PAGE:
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Anytime I take on a new executive coaching client, I have them set a few accomplishable goals for the time we’re working together. These goals help us direct our time and energy toward where we can make the most impact together – and ensures they get exactly the results they need. 

Because I help women get more confident, it’s not unusual for one of their stated goals to be “Be more confident at work.”

But here’s the rub – “be more confident at work” isn’t actually a goal at all! It’s a feeling, or as we call it in the coaching space – a state. A state is a way you feel, and all states can be accessed at any time (more on this in a sec!) 

A goal, on the other hand, is something you work toward achieving. So a goal version of “be more confident at work,” might look like “speak up in our weekly all hands meetings,” “make all my team members feel supported during their annual review,” or “ask for a pay raise confidently!”

Now – if your current goal list is full of states, don’t panic! We can work on those too. However, accessing a desired state is just about convincing your brain that you’re experiencing it. This is why professional athletes use visualization – they’re imagining themselves winning their race, and with practice and detail, their brain becomes convinced they’re actually winning the race. When that happens, they start to build mental strength and create new neural connections that enable them to access that feeling anytime they’re at the starting line, and step into a winner’s attitude and performance.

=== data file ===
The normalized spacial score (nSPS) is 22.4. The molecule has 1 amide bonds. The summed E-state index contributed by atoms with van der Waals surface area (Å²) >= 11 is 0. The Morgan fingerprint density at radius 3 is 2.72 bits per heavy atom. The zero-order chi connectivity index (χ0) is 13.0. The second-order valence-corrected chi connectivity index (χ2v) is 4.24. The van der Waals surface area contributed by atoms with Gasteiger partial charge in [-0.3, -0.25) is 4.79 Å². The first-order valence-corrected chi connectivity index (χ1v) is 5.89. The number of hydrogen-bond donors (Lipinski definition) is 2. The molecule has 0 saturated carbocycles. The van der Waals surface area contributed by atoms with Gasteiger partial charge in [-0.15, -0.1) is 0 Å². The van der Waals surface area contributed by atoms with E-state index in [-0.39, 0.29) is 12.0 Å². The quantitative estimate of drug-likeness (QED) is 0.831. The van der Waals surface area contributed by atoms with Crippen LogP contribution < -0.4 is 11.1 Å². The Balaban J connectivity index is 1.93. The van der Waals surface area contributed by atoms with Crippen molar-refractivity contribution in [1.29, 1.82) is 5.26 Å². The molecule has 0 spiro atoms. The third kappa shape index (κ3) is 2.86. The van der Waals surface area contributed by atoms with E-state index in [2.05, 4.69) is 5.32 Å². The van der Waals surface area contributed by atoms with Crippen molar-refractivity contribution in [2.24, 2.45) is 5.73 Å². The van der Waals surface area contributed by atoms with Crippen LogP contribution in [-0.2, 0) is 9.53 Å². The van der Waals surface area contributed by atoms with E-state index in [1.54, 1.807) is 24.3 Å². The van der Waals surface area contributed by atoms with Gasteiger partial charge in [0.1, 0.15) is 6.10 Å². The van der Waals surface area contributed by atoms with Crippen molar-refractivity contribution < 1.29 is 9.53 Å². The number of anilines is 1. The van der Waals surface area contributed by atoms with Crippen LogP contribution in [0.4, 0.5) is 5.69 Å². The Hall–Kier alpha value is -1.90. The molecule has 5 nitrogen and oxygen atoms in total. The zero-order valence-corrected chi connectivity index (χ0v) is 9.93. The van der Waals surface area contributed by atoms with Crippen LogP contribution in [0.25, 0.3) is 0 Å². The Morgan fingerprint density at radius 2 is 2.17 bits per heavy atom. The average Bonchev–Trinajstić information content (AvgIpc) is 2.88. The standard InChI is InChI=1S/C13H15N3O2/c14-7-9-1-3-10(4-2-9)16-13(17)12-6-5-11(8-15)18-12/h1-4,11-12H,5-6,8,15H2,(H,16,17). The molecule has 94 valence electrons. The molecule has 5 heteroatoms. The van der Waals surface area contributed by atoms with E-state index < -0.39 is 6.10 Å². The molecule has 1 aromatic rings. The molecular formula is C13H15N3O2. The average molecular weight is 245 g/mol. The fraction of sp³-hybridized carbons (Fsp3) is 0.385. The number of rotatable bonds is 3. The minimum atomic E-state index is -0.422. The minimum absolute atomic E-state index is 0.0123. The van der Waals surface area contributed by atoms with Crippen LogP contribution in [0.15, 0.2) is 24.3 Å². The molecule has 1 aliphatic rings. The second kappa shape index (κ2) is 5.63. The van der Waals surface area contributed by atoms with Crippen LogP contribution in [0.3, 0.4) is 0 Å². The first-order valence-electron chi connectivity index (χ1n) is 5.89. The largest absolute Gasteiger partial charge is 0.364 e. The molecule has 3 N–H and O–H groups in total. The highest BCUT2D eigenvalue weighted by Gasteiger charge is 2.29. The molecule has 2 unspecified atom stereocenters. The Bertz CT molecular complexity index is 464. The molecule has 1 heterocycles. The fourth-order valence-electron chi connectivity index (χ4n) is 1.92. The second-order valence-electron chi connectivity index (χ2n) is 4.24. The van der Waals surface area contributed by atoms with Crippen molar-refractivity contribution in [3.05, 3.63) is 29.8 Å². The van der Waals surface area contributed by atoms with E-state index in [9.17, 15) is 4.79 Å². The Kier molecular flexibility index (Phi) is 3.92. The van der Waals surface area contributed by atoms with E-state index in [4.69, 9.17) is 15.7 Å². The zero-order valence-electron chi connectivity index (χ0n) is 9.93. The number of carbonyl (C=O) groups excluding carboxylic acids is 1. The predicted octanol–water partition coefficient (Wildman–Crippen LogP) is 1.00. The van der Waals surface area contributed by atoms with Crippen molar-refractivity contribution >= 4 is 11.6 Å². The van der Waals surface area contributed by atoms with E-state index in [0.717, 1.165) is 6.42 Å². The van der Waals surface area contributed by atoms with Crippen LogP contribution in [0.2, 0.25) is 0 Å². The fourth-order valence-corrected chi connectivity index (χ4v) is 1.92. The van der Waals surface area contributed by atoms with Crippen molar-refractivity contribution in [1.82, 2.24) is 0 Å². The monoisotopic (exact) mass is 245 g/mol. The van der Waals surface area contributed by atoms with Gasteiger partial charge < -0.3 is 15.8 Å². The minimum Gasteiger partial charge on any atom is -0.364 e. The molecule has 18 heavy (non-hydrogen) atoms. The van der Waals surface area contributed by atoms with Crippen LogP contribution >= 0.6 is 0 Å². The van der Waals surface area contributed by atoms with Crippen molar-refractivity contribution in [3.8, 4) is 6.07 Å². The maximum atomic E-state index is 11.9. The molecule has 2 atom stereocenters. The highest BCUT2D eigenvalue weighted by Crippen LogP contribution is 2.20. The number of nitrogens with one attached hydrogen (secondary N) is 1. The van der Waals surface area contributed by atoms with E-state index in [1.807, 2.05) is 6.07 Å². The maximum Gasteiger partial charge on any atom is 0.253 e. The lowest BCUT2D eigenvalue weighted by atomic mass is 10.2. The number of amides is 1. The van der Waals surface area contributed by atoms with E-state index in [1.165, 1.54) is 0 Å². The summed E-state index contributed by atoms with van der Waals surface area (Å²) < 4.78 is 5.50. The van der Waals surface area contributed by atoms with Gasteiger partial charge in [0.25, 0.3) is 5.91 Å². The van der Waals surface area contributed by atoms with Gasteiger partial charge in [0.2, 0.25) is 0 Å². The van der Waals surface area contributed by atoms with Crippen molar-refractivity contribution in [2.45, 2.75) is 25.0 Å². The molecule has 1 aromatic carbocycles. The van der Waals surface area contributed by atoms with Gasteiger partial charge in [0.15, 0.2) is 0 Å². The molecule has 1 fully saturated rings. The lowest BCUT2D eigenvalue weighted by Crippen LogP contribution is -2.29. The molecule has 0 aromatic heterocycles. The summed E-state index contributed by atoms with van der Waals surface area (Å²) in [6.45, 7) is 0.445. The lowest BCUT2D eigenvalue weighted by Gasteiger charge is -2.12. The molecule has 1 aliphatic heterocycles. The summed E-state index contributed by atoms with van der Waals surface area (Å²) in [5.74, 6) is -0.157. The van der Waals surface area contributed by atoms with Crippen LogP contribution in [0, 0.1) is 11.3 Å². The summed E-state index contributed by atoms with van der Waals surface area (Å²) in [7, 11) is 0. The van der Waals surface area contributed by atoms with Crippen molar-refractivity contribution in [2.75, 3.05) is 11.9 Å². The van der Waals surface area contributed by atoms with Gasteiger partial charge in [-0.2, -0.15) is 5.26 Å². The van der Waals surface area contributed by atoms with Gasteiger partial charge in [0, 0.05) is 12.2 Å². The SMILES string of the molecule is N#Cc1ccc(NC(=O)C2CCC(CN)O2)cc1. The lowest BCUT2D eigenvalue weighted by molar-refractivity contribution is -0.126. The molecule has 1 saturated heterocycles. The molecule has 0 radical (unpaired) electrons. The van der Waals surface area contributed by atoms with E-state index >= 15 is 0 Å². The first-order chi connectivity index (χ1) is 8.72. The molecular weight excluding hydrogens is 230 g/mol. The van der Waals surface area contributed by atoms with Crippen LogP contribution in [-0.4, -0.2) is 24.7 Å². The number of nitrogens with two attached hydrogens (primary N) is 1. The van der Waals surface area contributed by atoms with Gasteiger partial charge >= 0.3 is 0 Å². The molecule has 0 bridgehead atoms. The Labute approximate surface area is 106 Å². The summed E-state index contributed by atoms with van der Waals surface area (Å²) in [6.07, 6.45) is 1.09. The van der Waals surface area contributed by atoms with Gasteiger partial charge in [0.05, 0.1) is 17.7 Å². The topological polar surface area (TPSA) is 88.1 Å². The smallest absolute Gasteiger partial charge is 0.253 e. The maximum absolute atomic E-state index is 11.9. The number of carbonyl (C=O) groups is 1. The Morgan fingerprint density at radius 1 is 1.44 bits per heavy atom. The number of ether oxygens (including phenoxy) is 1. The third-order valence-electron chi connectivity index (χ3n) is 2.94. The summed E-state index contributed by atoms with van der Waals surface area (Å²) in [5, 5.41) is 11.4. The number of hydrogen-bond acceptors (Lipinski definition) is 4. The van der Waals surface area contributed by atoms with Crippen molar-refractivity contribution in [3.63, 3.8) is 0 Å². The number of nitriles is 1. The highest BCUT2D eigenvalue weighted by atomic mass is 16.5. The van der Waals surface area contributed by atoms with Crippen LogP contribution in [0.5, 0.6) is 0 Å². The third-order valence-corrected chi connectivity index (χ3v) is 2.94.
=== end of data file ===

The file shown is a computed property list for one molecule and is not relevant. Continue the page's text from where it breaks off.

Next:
If you think about it, waiting until something happens before you let yourself feel good sounds pretty crappy. Learning to feel that way first and THEN show up in the way that feeling demands…is life changing. 

3 Ways to Feel More Confident at work in 30 seconds

1. Change your physiology. 

  • Our body stores memories – including how we feel. Moving or rearranging your body can help to break a mood that you feel accustomed to. If you start to doubt your confidence, or just need a boost before your next meeting, stand up. If you’re already standing, sit down. This is enough to allow your brain to reset and refocus.

2. Use an anchor for your brain.

  • Think of a time you’ve felt really confident in the past. Build out that picture in your mind by addressing all five of your senses – what did you hear in that moment? What did you see? What did you feel? Once you have a clear imagine in your mind, let yourself re-experience that moment of confidence. When you reach peak levels of confidence in the memory, tap and hold on one of your knuckles. When the peak feeling starts to fade, release your knuckle and open your eyes. 

  • You’ve effectively created a confidence button on your knuckle! We call this anchoring in Neuro-Linguistic Programming. Lightly tap it repeatedly when you need a confidence boost and it will trigger your subconscious mind to access that memory and the associated feelings.

3. Be an actor.

  • You’ve heard of faking it until you make it, but this takes it one step further. Imagine yourself as an Academy Award winning actor charged with the role of a confident boss. Imagine stepping into that boss’ shoes – how would you as an actor convey their confidence? How might your voice change, your habits or your posture? It’s often easier to incorporate these behaviors when you’re trying to imitate someone (even if it’s a fictional boss and you’re a fictional actor!) Step in and out of those shoes if you need to access your confidence cues at the drop of a hat! 

I offer professional coaching for rising women leaders in the corporate world, with a focus on helping them overcome lack of confidence via professional coaching, virtual coaching, invitation only masterminds and powerful online courses. If your goals for the year include confidence in the workplace, let’s talk! I’d love to help you build an action plan for success. Click here to apply for a free coaching consultation with me directly!

confidence in the workplace